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A Look Back

by Stan Scislowski

No civilian can expect to know the deep feelings that can well up in a war veteran when he visits the site of his greatest trial and efforts in the war. Those who have never heard the unholy din of battle, smelled the dead or inhaled the stifling smoke and fumes of a shell that fell much too close for comfort cannot come close to understanding the feeling that touches those of us who have known these things and more. It is almost as though we veterans still cannot believe we had come through it all.

How can anyone expect his wife, children, grandchildren or friends to understand or even fathom a guess as to what it was like in the soul-searing heat of combat–in places where sudden violent death could strike from around the next bend in the road, from behind a nearby bush or from afar, in the boom of an 88-mm gun?

How can those of us who survived those years expect people who were not there or people who were born after World War II to understand what it was really like to live in shallow holes in the ground for days; times when we were hungry and tense and either baking under the noonday sun or shivering in the misery of a long January night, or other times spent sloshing through mud and pelting rain for mile after endless mile?

We would sometimes go two or three days without so much as a dry and crumbly biscuit or drink of water. How can the soldiers of World War II expect people today to understand what it was like to have to answer calls of nature under the rudest of living conditions, day after day? How could they know what it was like not to have a bath for weeks on end or to wear the same clothes for so long that you would forget when you last took them off? Yet all these daily miseries make up only one side of our wartime experience.

Terrifying as it was, we cannot forget the humorous side, the hilarious moments we shared and, of course, the wonderful comradeship we felt. So, when old soldiers get together at regimental or unit reunions or during pilgrimages of remembrance to European battlefields, they have ample opportunity to recount and relive those days all over again.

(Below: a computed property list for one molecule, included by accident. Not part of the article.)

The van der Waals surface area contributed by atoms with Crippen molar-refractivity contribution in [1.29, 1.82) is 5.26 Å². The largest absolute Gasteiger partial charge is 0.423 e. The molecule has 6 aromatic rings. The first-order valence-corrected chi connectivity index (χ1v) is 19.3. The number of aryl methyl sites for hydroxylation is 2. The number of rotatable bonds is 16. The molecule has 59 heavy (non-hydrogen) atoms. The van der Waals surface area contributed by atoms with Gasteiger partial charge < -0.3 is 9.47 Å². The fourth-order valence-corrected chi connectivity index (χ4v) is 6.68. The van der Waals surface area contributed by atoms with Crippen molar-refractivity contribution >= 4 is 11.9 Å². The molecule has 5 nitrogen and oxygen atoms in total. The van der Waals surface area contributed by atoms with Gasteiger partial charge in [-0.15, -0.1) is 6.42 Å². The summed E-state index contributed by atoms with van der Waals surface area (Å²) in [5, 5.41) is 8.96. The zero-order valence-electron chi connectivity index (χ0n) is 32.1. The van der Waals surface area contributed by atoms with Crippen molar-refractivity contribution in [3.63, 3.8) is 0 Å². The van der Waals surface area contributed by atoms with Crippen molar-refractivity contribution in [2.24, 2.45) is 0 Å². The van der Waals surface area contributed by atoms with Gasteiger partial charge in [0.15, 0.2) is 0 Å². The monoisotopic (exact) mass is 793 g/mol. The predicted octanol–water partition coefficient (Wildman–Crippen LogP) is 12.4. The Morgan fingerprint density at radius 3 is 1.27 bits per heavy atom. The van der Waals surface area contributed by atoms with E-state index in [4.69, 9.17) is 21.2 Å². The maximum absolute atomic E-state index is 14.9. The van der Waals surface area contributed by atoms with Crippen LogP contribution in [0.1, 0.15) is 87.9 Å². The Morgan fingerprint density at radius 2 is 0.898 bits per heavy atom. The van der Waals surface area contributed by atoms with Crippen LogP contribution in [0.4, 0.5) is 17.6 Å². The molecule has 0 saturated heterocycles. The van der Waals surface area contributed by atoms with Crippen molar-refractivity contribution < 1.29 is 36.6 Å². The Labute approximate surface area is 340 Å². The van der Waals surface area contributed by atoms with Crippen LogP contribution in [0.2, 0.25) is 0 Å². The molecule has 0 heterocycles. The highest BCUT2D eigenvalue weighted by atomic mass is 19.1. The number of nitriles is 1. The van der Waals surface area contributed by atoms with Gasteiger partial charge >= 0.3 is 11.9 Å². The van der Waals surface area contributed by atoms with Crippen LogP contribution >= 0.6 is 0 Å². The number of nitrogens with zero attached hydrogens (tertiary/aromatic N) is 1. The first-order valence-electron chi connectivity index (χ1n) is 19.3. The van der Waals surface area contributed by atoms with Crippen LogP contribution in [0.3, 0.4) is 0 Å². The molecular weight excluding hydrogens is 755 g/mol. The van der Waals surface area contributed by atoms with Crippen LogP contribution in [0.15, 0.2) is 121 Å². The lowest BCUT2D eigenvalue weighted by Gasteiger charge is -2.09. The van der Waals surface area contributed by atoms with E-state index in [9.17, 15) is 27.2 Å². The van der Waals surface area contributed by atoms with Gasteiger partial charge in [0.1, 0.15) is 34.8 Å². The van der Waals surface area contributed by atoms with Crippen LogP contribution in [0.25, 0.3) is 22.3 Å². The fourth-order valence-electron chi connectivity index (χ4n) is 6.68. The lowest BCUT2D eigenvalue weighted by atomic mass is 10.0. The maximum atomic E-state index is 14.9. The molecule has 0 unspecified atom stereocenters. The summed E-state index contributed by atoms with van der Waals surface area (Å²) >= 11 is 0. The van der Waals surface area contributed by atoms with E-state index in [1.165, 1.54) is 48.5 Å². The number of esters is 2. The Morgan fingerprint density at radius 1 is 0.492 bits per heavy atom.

And as they talk amongst themselves, I know that in their minds they never stop thanking God that they came through it all. To these men, the war years were the most interesting, the most exciting, and at times the most demanding and most fearful period of their lives.

I remember when disillusionment overcame me in Italy during the first hour of our first battle in which I had to face up to the unpleasant fact that I was not only afraid–I was scared shitless. And how–in that instant–I lost the strong desire to be a hero. All the hopes and dreams that had filled my young and overly imaginative mind for so long, dreams in which I had emerged from the war a national hero, dreams in which one day at Buckingham Palace the King would pin the much coveted Victoria Cross on my tunic, were burned away in the smoke and noise of that first day of battle.

I also look back with pleasant memories on the carefree summer spent in the cherry orchards at Caiazzo, Italy, and the endless games of volleyball, softball and swim parades to the Volturno River and the salty Mediterranean. Those were very good times, indeed.

Many men have managed to block out their war memories or just keep them to themselves. Others believe they have already shared some of their stories and that it is time to put them to bed and move on to other subjects. Whatever route they take, we–as a society–should never deny them the right to look back on those war years, not only in remembrance of their buddies who did not make it back to Canada, but also in remembrance of the good times and bad times, and lastly, in recognition of their own contribution towards victory over tyranny of the most evil kind–however small their part in the war might have been.